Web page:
Racing Moultons or other Smallwheelers is seldom done, and if it is, not in competition with regular bikes. Marco Schuett did so this year at the 12 hour race at Hockenheim.
Hockenheim is the racetrack where they normally race Formula One – the home of Schumi, Montoya and co.
Arriving on Friday night, we got to pitch our tents right in the middle, of the Motodrome. The organizers had arranged for an all-you-can-eat pasta banquet that we attended, and then turned in early.
We had a quick breakfast in one of the garages normally used for the racecars. The night before Marco had been given a small transponder to attach to his bike, for counting the participants.
Next Morning, after breakfast the marathon started at 6:00. At the starting line, I noticed, that Marco had forgotten to attach the transponder. It turned out he had left it in the tent, and I had to run back to the tents and get it. By the time we had it attached, and Marco going, the first riders had already done the first lap.
In the pit-stop area, I set up shop behind a concrete barrier where my toolkit, and the other stuff like Granola bars, refilled drinking bottles and spares.
There were some participants that went for the full 12 hours, like Marco while several did the time, as four rider relay teams.
Bike wise, you saw anything from Mountain bikes to Time trial racers. There also was one handicapped rider, on a trike.Marco rode a 1992 APB with my old 62 TA chainwheel, and 12-28 eight sprocket freewheel.
For components, Marco like the gears and brake levers, Marco used Campagnolo equipment.
The road surface was quite fast , Marco later told me, especially riding on 28mm Conti Grand Prix tires pumped up to 10psi (surely a typo!!!!- Ed}.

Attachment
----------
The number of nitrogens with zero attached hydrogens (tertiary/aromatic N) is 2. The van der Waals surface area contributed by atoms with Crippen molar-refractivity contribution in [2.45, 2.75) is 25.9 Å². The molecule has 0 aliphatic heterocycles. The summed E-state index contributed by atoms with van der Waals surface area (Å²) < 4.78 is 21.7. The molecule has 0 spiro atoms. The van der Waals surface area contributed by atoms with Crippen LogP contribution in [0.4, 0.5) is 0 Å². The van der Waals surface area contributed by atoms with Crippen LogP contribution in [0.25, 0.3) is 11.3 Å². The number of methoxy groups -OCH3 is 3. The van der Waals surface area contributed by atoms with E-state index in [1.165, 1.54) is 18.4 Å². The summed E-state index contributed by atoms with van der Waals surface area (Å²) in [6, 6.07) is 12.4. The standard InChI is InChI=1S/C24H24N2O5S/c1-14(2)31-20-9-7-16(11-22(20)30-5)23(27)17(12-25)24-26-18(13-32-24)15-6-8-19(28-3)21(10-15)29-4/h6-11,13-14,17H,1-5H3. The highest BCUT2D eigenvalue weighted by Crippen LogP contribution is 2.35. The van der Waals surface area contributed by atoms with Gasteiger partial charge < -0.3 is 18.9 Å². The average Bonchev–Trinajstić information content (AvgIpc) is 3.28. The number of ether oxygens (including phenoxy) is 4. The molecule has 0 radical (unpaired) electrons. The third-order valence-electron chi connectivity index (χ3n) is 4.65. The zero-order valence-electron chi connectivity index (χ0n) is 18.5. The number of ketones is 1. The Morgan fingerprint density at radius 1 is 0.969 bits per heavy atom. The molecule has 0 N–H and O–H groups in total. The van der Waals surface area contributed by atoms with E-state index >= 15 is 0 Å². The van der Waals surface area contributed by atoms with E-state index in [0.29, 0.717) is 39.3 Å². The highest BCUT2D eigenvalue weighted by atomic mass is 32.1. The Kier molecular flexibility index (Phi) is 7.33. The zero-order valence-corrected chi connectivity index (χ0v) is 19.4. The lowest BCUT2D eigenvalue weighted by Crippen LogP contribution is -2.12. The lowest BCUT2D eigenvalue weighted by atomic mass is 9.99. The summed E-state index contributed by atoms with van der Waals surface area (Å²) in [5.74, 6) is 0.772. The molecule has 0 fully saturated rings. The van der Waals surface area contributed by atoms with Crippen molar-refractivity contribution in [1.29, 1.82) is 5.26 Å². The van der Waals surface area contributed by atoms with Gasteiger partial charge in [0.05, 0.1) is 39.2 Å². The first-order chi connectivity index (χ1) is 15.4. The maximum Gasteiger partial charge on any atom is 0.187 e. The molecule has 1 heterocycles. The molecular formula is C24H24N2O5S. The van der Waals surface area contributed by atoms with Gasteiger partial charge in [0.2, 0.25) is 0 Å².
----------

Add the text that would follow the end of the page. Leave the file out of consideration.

The organizers had previously wanted to know what kind of a bike Marco was ridding, because they did not allow recumbents.
Slowly the sun came up, and it became a very hot day. I spent my day waiting for Marco to do his laps, that took him about 10 to 15 minutes. I kept filling his bottles for when he needed them, he did several short breaks in between.
Except for one small tightening of the tri-bars, the APB needed no pit stops for repairs. The only accident we had, was when Marco threw me a bottle with a loose lid, and it still had sports drink in it, that I spilled over myself. Because it was a hot day, I simply took a water hose by the roadside, and gave myself a partial shower.
I spent most of the day just standing waiting for Marco , or jumping over the barrier, to get to the track. I also kept busy lending my tools, and helping to fix the bikes of a group that had set up beside me.
As Marco was getting more tired I started cheering him on, and by the end at 1800, he had done 300.5km at an average of 28.2km/h. We would also like to thank Holger Hammel, the German Importer of Moultons. for his support .